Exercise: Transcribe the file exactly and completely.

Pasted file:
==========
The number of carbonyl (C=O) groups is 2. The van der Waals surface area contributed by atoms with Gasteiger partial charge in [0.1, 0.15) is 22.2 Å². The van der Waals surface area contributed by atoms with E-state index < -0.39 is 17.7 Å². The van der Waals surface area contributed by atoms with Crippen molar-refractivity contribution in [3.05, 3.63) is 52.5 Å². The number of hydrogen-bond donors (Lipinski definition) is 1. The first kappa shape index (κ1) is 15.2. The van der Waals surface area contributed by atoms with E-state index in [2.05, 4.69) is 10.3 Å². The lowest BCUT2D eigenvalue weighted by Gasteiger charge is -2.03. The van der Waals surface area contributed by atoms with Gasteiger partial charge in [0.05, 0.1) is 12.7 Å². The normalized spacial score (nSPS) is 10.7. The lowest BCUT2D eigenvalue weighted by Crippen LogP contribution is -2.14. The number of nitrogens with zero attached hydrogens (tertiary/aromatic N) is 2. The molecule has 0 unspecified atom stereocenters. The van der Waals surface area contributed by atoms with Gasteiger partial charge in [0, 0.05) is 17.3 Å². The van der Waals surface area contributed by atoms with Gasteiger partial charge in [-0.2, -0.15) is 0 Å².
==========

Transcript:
The number of carbonyl (C=O) groups is 2. The van der Waals surface area contributed by atoms with Gasteiger partial charge in [0.1, 0.15) is 22.2 Å². The van der Waals surface area contributed by atoms with E-state index < -0.39 is 17.7 Å². The van der Waals surface area contributed by atoms with Crippen molar-refractivity contribution in [3.05, 3.63) is 52.5 Å². The number of hydrogen-bond donors (Lipinski definition) is 1. The first kappa shape index (κ1) is 15.2. The van der Waals surface area contributed by atoms with E-state index in [2.05, 4.69) is 10.3 Å². The lowest BCUT2D eigenvalue weighted by Gasteiger charge is -2.03. The van der Waals surface area contributed by atoms with Gasteiger partial charge in [0.05, 0.1) is 12.7 Å². The normalized spacial score (nSPS) is 10.7. The lowest BCUT2D eigenvalue weighted by Crippen LogP contribution is -2.14. The number of nitrogens with zero attached hydrogens (tertiary/aromatic N) is 2. The molecule has 0 unspecified atom stereocenters. The van der Waals surface area contributed by atoms with Gasteiger partial charge in [0, 0.05) is 17.3 Å². The van der Waals surface area contributed by atoms with Gasteiger partial charge in [-0.2, -0.15) is 0 Å².